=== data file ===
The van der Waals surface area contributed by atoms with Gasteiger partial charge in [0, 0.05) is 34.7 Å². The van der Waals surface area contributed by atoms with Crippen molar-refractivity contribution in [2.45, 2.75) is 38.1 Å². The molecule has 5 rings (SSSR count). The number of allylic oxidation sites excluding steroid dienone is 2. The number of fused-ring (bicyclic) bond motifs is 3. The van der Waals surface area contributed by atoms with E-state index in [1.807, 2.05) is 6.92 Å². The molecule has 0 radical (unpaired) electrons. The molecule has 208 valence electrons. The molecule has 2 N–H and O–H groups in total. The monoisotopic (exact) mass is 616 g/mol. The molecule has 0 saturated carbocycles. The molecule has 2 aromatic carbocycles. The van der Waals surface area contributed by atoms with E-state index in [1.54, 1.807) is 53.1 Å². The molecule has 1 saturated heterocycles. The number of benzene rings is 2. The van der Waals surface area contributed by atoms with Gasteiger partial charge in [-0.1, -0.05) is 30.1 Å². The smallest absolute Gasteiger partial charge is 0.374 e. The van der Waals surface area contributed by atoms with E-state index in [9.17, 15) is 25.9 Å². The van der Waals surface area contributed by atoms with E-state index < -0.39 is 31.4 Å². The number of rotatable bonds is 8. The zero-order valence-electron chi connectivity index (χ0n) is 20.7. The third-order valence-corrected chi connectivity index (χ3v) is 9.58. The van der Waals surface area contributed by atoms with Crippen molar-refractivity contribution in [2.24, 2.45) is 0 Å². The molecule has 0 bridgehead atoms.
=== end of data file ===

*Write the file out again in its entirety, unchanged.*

The van der Waals surface area contributed by atoms with Gasteiger partial charge in [0, 0.05) is 34.7 Å². The van der Waals surface area contributed by atoms with Crippen molar-refractivity contribution in [2.45, 2.75) is 38.1 Å². The molecule has 5 rings (SSSR count). The number of allylic oxidation sites excluding steroid dienone is 2. The number of fused-ring (bicyclic) bond motifs is 3. The van der Waals surface area contributed by atoms with E-state index in [1.807, 2.05) is 6.92 Å². The molecule has 0 radical (unpaired) electrons. The molecule has 208 valence electrons. The molecule has 2 N–H and O–H groups in total. The monoisotopic (exact) mass is 616 g/mol. The molecule has 0 saturated carbocycles. The molecule has 2 aromatic carbocycles. The van der Waals surface area contributed by atoms with E-state index in [1.54, 1.807) is 53.1 Å². The molecule has 1 saturated heterocycles. The number of benzene rings is 2. The van der Waals surface area contributed by atoms with Gasteiger partial charge in [-0.1, -0.05) is 30.1 Å². The smallest absolute Gasteiger partial charge is 0.374 e. The van der Waals surface area contributed by atoms with E-state index in [9.17, 15) is 25.9 Å². The van der Waals surface area contributed by atoms with E-state index < -0.39 is 31.4 Å². The number of rotatable bonds is 8. The zero-order valence-electron chi connectivity index (χ0n) is 20.7. The third-order valence-corrected chi connectivity index (χ3v) is 9.58. The van der Waals surface area contributed by atoms with Crippen molar-refractivity contribution in [2.24, 2.45) is 0 Å². The molecule has 0 bridgehead atoms.